Dimitris Papamitsos / Greek Prime Minister’s Office/Flickr
King Philippe and Queen Mathilde of the Belgians have landed in South Africa for a five-day state visit.
The King and Queen arrived in Pretoria the evening before the official beginning of the visit, landing in Wonderboom Airport, north of the capital on 22 March.
Their Majesties have undertaken this trip accompanied by the Minister of Foreign Affairs, Hadja Lahbib, and the Presidents of the Communities that make up Belgium, Elio Di Rupo, Rudi Vervoort, Jan Jambon and Oliver Paasch.
As with many state visits, there will be several focus topics for this trip, including culture, academic education and economics, with activities that will take place not only in Pretoria, but also in Johannesburg and Le Cap, two of the countries’ biggest cities.
This is the first ever state visit to South Africa by a Belgian monarch and the first to any country on the African continent since 1979, when King Baudouin made a state visit to Cameroon and Côte d’Ivoire.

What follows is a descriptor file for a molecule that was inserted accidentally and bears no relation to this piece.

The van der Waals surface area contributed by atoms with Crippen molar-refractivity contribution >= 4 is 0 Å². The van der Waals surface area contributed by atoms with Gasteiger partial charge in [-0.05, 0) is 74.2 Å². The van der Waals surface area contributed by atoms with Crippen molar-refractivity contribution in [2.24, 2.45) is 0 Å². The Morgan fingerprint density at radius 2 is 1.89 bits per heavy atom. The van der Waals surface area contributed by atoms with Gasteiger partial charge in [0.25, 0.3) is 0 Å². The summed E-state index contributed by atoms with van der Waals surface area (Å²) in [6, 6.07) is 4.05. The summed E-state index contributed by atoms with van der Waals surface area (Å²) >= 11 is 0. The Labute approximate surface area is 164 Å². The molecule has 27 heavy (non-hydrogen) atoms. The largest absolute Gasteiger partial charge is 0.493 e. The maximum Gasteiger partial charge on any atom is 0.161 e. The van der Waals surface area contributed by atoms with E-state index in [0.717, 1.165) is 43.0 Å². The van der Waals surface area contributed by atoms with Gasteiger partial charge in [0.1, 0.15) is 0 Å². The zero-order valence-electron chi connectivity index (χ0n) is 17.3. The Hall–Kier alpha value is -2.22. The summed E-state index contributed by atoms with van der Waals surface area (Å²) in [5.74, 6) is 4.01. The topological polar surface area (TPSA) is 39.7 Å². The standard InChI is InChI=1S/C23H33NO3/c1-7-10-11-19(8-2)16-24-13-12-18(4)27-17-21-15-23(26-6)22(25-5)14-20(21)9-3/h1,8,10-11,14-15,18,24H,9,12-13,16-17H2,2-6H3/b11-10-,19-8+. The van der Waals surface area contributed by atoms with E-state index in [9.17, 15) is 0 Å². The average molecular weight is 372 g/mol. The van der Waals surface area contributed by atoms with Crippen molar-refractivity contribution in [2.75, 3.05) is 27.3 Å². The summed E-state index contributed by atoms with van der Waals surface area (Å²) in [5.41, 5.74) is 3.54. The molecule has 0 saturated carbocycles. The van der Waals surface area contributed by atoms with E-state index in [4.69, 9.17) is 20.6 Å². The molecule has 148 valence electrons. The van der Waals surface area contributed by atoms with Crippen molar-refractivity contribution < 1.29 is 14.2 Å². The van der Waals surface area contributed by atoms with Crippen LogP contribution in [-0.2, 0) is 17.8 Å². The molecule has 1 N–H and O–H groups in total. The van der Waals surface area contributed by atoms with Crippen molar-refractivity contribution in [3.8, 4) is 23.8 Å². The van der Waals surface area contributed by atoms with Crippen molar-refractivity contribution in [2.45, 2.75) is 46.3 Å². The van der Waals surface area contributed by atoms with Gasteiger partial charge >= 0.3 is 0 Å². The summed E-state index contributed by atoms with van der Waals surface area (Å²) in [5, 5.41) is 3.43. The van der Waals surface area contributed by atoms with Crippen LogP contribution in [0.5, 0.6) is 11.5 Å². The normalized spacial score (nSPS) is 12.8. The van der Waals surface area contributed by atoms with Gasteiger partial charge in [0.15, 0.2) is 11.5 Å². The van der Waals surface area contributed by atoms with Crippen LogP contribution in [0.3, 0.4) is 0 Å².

This doesn’t mean that the Belgian King and Queen have never met some of the most significant figures in South Africa’s history before.
In preparation for this visit, the Belgian Royal Palace released a series of tweets and photographs detailing previous contacts, including a 1994 meeting with Nelson Mandela, when the then-Duke of Brabant was on an official mission to the country and an economic mission that Philippe and Mathilde undertook together to South Africa in 2006, during which they met, among others, with Mr Mandela and Desmond Tutu.
This will neither be the first time that King Philippe meets current South African President Cyril Ramaphosa, as the latter was welcomed for an audience at Laeken Castle in 2018.
This state visit will be slightly longer than usual, as it began on Thursday, 23 March and will conclude on Monday, 27 March. This is the second international trip for Queen Mathilde in this month alone, as she returned not long ago from a visit to Egypt with her eldest daughter, Princess Elisabeth, during which they retraced the steps of her namesake Queen Elisabeth.